PALACE OF VERSAILLES.

Wednesday, August 1.

On the underground to catch up with Rich Hayes, and Rowan and Yasmin Sali. Paris invaded by Sheppartonians today. Rowan actually works in the same department at Shepparton City Council as Tim Russell. Small world. We are then off by train to Versailles to show Linda how they build houses.

Arrive at Versailles, and the temp is already in the mid thirties, and the heat reflected off the cobbles only adds to the discomfort. Already a queue, but thanks to some delicate side stepping by Rich, we seemed to appear a lot further up the snaking queue, than we should have been.

Didn’t seem to affect Rich and Rowan, who pulled out a Friday and commenced to have fun until they were asked to desist.

Finally inside, but no respite from the heat. Obviously the French have not heard about French doors, they are supposed to be open in hot weather.

Here stands one of the primary reasons why the French rebellion occurred. Louis was taxing the butts off the people and using the monies to fund his armies and building programmes. A great many would have been forced to struggle to survive because of this building, and its surrounding gardens.

Tired already , and we haven’t been inside.

Now this is over the top. Where you see gold, that’s what it is.

This is just the chapel.

Moving on, it only gets better. The King’s apartment. A bit underdone I thought. A room for waiting to see the king, another room for waiting, then a room for meeting the king and then a private room for those who were close, followed by bedroom, dressing room and private dining room. All with magnificent ceilings.

A couple of views out his windows.

That’s his grand canal about a mile away.

Moving on to his reception rooms.

The hall of mirrors, because he liked to look at himself.

Morning and afternoon meals taken here. Note the lack of chairs.

The royal bed.

The royal dinner table where he would eat dinner at 10.30 pm, with maybe two close family members while everyone else stood and watched him eat. Commenting to each other as he ate.

Liked the floor pattern. Su said she could do that in a quilt.

Just a set of stairs going down to where his illegitimate daughters lived. Interesting that after the revolution they moved to Portugal and lived out the remainder of their lives in poverty.

Next few shots are of those daughters apartments. An apartment containing five rooms, on a similar format to the Kings.

Great carpet.

Obviously this daughter had many more visitors given the condition of the carpet.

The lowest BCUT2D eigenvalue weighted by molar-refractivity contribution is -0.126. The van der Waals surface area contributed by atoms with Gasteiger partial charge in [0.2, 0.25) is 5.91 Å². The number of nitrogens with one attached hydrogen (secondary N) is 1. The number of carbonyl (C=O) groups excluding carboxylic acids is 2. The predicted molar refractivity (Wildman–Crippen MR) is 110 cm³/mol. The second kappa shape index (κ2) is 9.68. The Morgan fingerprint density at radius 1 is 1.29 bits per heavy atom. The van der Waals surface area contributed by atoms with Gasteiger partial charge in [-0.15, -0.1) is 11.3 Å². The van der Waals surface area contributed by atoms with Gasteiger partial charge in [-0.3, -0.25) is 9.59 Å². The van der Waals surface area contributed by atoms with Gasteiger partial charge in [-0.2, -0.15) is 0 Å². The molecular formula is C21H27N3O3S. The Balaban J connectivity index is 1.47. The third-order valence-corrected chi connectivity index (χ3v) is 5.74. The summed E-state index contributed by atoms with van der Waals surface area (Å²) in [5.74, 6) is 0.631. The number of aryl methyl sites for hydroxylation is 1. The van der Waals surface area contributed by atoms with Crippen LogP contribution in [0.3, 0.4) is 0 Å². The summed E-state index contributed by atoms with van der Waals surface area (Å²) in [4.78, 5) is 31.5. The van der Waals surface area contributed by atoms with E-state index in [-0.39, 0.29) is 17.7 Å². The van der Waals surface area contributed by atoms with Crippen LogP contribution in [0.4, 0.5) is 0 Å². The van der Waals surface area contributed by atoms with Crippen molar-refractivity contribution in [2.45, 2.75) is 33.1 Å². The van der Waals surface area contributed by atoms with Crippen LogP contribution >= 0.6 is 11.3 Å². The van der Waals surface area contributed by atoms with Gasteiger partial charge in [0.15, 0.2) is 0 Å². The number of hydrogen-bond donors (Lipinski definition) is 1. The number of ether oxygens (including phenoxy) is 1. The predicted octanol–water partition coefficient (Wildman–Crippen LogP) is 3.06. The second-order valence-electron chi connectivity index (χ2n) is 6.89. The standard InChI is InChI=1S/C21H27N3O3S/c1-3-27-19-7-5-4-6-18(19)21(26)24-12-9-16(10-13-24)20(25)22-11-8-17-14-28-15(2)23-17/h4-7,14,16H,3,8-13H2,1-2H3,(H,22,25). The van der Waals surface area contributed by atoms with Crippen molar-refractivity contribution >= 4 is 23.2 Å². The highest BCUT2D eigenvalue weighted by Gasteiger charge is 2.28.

Sample pieces of all the marble used in the construction of the palace.

Now for a trip around the grounds. Aussie ingenuity, too far and too hot to walk. The palace sits on nearly 2,000 acres.

Just one of the small ponds which dot the place.

And another one.

Can’t even see to the end.

They pop up everywhere.

Lovely shaded lane.

Row boats on the grand canal.

Front gates outside Maria Antoinette’s summer house, which she used to get away from the world.

Gives an idea of how big this place is.

Summer garden house for those daughters.

Looking back towards the palace about a mile away.

Neptune on his chariot rising out of the waters surrounded by Seraphs.

This is the grand canal, two miles long.

More of the shaded lanes.

Pretty garden beds. Surprisingly everything looked dry, due to the lack of rain. It has been the hottest summer on record, not just for Paris, but Europe in general.

Oops, another pond. Normally the fountains in all water features are operating, but due to low water levels and algae, they have been turned off.

Team Shepp, Yasmin, Rowan, Rich, Gaz, Su and Linda.

Looking back up to the palace.

A couple of garden ornaments.

More of that palace.

Louis XVIII. The cause of all the problems, which led to the rebellion.

Municipal building with the French motto across the front.

Stopped of at a refreshment place to satiate our thirst before catching the train back to Montparnasse where we farewelled Rich, Yasmin and Rowan who were off to a gallery on the other side of Paris. We continued onto Gare du Nord where we grabbed a bite to eat and rested for a while.

Different type of frog sculpture outside the Gare du Nord.

Su and Linda jumped on the underground up to Sacre Cur for a look over the city and gift buying while Gaz looked after the bags, which we had been carrying all day. Thankfully we had left Linda’s BIG BAG in storage at Kings Cross in London. Will collect that tonight.

Proof girls went to Sacre Cur.

Catch the Eurostar at 21.13 tonight.

Sunset on the west coast of France.

Arrived back at St Pancreas, London. Across the road to our hotel. Tired but happy campers.

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